For these men, their families had a major impact in planting the seed of servitude to the church. Gahafer grew up in the Crescent Hill area of Louisville and attended St. Leonard Church. Gahafer recalls, “My mother was the first real influence in my faith development.” He also credits his wife of 27 years, Carol, who was his first and only girlfriend. The two met at a youth group function at St. Joseph Church, which is located in neighboring Butchertown. “She was God’s early blessing to me. Together we have journeyed in faith, hope and love in Christ.”

Smith cites the nurturing of his faith by his grandfather, Clarence Smith, and “consistent parental influence” as key attributes. His grandfather adopted the Catholic faith from a family he worked for in Springfield, Ky., before moving to Louisville around 1914.

“The root core of his faith and the faith he shared with me was one of a personal relationship with God,” Smith said.

Although Smith and his family lived on the outskirts of the city in the Newburg community, Smith’s grandfather was the janitor for an apartment building in the city, so during his preteen years his family went downtown for 5:30 a.m. Mass at St. Louis Bertrand Church, a church run by the Dominican Friars. In later years they attended St. Bartholomew Church.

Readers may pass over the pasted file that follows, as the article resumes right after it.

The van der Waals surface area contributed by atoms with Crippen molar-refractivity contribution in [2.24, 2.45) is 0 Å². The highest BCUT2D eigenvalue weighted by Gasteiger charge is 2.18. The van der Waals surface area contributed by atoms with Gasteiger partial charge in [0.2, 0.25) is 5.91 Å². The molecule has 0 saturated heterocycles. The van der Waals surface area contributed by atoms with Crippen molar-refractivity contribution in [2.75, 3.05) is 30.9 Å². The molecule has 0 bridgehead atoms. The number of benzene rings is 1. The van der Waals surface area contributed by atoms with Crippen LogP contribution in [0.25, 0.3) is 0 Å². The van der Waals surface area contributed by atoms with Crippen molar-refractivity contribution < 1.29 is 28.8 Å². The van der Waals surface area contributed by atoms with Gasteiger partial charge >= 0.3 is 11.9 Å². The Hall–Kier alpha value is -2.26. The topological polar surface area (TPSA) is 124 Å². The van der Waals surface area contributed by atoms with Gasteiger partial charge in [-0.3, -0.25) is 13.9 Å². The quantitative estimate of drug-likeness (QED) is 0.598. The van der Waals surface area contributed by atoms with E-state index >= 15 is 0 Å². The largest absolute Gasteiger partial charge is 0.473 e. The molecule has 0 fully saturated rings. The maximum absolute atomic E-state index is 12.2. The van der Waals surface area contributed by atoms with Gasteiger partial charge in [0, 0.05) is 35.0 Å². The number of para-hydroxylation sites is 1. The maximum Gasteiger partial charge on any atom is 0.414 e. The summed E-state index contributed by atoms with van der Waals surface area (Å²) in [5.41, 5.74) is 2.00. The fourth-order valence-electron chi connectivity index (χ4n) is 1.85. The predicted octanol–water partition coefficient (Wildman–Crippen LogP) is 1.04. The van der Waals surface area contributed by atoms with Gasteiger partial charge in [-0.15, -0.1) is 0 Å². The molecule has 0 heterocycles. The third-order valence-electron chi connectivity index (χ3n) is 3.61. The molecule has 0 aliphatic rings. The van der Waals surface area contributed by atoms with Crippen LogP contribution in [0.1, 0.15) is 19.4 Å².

Rhodes was raised in the city’s West End. He attended Christ the King Church and the parish grade school, where he was taught by Sisters of Loretto. He also attended the neighborhood Catholic high school, Flaget, which was under the leadership of the Xaverian Brothers until it closed in 1972. Rhodes’ father was the janitor for his high school. He said, “We were always surrounded by people of faith.”

Rhodes said his faith and spiritual life were shaped and influenced by his mother and Flaget principal Father McMann.

For Carr, the path to the permanent diaconate, and Catholicism for that matter, was different from the other Louisville natives. Carr was born in a Catholic hospital; yet for nearly 25 years of his life he grew up in a variety of denominations. He was working at General Electric Appliance Park when he met and eventually married his wife, Bonnie, another Louisville native and a “cradle Catholic.” It was during trips to and from work that he would pass Holy Name Church.

“I often wondered what kind of people would go to church at 7 a.m.,” he said.